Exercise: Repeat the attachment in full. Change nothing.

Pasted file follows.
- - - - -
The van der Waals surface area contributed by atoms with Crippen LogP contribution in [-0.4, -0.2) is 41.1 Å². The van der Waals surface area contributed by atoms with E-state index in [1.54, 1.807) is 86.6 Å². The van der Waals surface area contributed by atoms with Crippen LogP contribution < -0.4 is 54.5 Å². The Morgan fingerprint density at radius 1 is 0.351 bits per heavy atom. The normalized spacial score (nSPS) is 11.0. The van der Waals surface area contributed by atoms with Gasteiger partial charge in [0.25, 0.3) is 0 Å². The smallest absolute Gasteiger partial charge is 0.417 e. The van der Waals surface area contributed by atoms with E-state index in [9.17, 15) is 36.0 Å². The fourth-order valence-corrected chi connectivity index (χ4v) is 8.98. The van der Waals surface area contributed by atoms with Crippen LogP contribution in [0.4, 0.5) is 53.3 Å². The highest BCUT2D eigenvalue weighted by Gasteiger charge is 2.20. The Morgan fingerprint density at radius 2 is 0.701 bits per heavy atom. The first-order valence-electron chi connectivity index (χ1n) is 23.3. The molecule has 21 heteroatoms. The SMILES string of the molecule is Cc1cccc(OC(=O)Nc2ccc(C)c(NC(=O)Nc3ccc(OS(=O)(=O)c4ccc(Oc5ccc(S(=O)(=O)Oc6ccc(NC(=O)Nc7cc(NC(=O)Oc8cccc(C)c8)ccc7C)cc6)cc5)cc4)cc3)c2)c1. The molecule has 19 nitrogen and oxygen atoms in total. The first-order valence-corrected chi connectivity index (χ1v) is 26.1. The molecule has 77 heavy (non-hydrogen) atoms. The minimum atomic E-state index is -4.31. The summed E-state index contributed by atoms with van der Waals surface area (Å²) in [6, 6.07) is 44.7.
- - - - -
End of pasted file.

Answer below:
The van der Waals surface area contributed by atoms with Crippen LogP contribution in [-0.4, -0.2) is 41.1 Å². The van der Waals surface area contributed by atoms with E-state index in [1.54, 1.807) is 86.6 Å². The van der Waals surface area contributed by atoms with Crippen LogP contribution < -0.4 is 54.5 Å². The Morgan fingerprint density at radius 1 is 0.351 bits per heavy atom. The normalized spacial score (nSPS) is 11.0. The van der Waals surface area contributed by atoms with Gasteiger partial charge in [0.25, 0.3) is 0 Å². The smallest absolute Gasteiger partial charge is 0.417 e. The van der Waals surface area contributed by atoms with E-state index in [9.17, 15) is 36.0 Å². The fourth-order valence-corrected chi connectivity index (χ4v) is 8.98. The van der Waals surface area contributed by atoms with Crippen LogP contribution in [0.4, 0.5) is 53.3 Å². The highest BCUT2D eigenvalue weighted by Gasteiger charge is 2.20. The Morgan fingerprint density at radius 2 is 0.701 bits per heavy atom. The first-order valence-electron chi connectivity index (χ1n) is 23.3. The molecule has 21 heteroatoms. The SMILES string of the molecule is Cc1cccc(OC(=O)Nc2ccc(C)c(NC(=O)Nc3ccc(OS(=O)(=O)c4ccc(Oc5ccc(S(=O)(=O)Oc6ccc(NC(=O)Nc7cc(NC(=O)Oc8cccc(C)c8)ccc7C)cc6)cc5)cc4)cc3)c2)c1. The molecule has 19 nitrogen and oxygen atoms in total. The first-order valence-corrected chi connectivity index (χ1v) is 26.1. The molecule has 77 heavy (non-hydrogen) atoms. The minimum atomic E-state index is -4.31. The summed E-state index contributed by atoms with van der Waals surface area (Å²) in [6, 6.07) is 44.7.